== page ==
Lush Atomic Toothy Tabs
ATOMIC TOOTHY TABS I think I am a bit of a Lushaholic and my husband thinks our bathroom is actually a subdivision of the shop as I spend so much money in there and love to try out all the new products. I am working my way gradually through their products either by buying them or cheekily asking for samples. I know all ... their products are not 100% perfect but I do like the ethics of the company and am so pleased that they have not sold out to some great US multi national like Body Shop did and I feel their products have lost some of the charm that they had before. Lush is proudly British but they do also make a big effort to support other countries and Fair trade when ever they can. One of the things that the owners of Lush was struck with was some art created by using old toothpaste tubes which was done to bring this shocking waste to the attention of the world.
Lush say that if they had their way everything would come as solids and unpackaged as so much packaging is wasted and not recycled so is filling the world with non biodegradable rubbish which cannot go on for ever without causing damage.
This gave them the challenge to create something for teeth cleaning that would not involve all the plastic packaging.
Lush discovered these shocking facts about just toothpaste and the tubes it comes in:
"* 4% of every tube is wasted because we can't squeeze it out (www.wastegeneration.com)
* This means every year over 70,000 tons of toothpaste is thrown away and ends up in landfill (www.wastegeneration.com).
* The average person uses 276 tubes of toothpaste in their lifetime.
* 2 million tubes of toothpaste are thrown away in the UK every year (figures estimated from the Mintel Toothpaste Snapshot 2009 report)
* 3,000 tonnes of plastic from tubes becomes waste equating to 6.6 tonnes of CO2 emissions (www.co2list.org/files/carbon)"
Toothy tabs were invented and a small matchbox sixed pack holds 40 small often brownish 'pills' which actually do clean your teeth when you crunch them and use a toothbrush.
The packs are all the same, black and white cardboard box - the white inner part is pushed out to reveal a small hole through which a Toothy Tab can be shaken. The box has a sticker with a cartoon picture of the person who made the Toothy Tabs and the expiry date. This is just card which can be recycled in the normal paper or card system and anyway it is, unlike the plastic and aluminium toothpaste tubes which end up in general waste.
Aquatic which is supposed to be sensual with jasmine in it
Atomic which has clove and cinnamon and ginger in it
Breath of God with sandalwood, fennel and vanilla
Dirty with spearmint
Sparkle with lemon. Grapefruit oil and vanilla
Ultrablast with lavender, spearmint and peppermint
Chou Chou with rose
There are so many different flavours in these Toothy Tabs that there will be certain to be one that you like. Some are there all the time and some are only released for limited times.
Simon Constantine of Lush, comments: "I was really keen to take perfumery up a gear and be able to actually perfume someone's breath ... wouldn't that be something!"
Now you do only need one Toothy Tab for each brushing and in fact I find that half is enough most times so it could last you either 40 days or 20 depending on your usage and how often you clean your teeth each day. The pack costs £2.50 for 40 which is not bad value really for over a month's teeth cleaning.
Yes it is in the small matchbox sort of pack with a sliding inner. The box is pretty easy to open and then you punch out the hole for the tabs to be tipped out of. It is small enough to fit in your pocket or handbag and it weighs nothing. Because it is cardboard you do have to keep them away from water so away from the wet in the bathroom otherwise the pack will go soggy and so will the tabs inside.
The first Toothy Tabs flavour invented was the 'Dirty' flavour, which is a minty one but they proved so popular that other flavours quickly followed including this which is my personal favourite 'Atomic'. Atomic tabs are Fairtrade, and carry the official Fairtrade logo with pride and the flavour is very different and quite spicy almost Christmassy with clove, cinnamon, cardamom and ginger.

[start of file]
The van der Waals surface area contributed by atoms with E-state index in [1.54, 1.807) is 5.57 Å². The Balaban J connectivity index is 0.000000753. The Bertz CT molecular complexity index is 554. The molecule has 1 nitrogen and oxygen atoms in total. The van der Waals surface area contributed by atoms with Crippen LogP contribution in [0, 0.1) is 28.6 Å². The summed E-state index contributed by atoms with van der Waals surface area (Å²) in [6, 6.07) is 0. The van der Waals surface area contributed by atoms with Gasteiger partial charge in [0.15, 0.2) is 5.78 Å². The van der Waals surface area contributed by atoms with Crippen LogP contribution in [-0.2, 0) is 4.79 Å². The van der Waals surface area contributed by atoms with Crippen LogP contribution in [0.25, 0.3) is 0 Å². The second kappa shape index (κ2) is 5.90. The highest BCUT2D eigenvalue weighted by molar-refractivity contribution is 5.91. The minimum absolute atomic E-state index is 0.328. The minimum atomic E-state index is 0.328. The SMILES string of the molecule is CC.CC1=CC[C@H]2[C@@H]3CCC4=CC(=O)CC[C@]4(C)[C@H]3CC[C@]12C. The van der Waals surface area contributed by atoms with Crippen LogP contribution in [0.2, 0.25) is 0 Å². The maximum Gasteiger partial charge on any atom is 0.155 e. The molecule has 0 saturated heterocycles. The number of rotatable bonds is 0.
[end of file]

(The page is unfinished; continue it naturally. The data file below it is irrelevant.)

They have a slightly spicy scent but the main hit comes after you have crunched the tab in your mouth. It leaves that slightly numb tingly feeling that you get from cloves which is pleasant and all the ingredients help with freshening your breath.
So you take one or a half I have found is fine and crunch it in your mouth. Once you have the tab crunched then take your toothbrush rinsed with water and use it as normal. The tab froths lightly so that you get the cleaning froth needed to clean your teeth and make your mouth taste nice and breath fresher.
I find that there is more than enough froth or foam created to get a really good brush clean and i use mine with my electric tooth brush and very occasionally when I have forgotten to charge it I use them with a normal toothbrush and they work just as well with both methods.
After brushing, rinse your mouth and if you want to then use mouthwash or floss or your mini tooth brush like I have that cleans between my teeth.
The only thing I do find is that I get lots of bits still left in my mouth which I haven't crunched enough but as they taste quite nice I don't worry too much if I find a small bit hidden in my gums.
I really LOVE this spicy flavour and the feeling of tingliness that I get from this flavour. If you are not a fan of cloves or the other ingredients then give these a miss as the tabs do taste quite potent. My teeth always feel REALLY clean and as I run my tongue over my teeth I get no residue or plaque sort of feeling left so they do a good job of cleaning. The flavour is certainly very different from the usual tooth cleaning stuff and makes a pleasant change.
DO THEY DO THE JOB PROPERLY?
Lush have been running a dental trial all year, in which volunteers use the tabs twice a day and attend regular monitoring sessions. I am not sure what the conclusion is but presumably nothing untoward has been found as they would have stopped making them.
Tooth paste is actually only to make brushing more pleasant as it is the action that does the job. Fluoride is added to most tooth pastes as it has been found to help strengthen teeth but it can be dangerous. Many places have fluoride in their water so adding more is not always necessary. My son's teeth have been discoloured by fluoride as I gave my children fluoride pills as suggested when they were young and it was obviously not needed. My teeth are really weak and so I was concerned that my children's would be too.
I have to use a toothpaste with high fluoride now as mine are so weak so I tend to only use these when travelling as I can pop a pack in my bag for using on the plane. I take them when we go away for a couple of days and so on.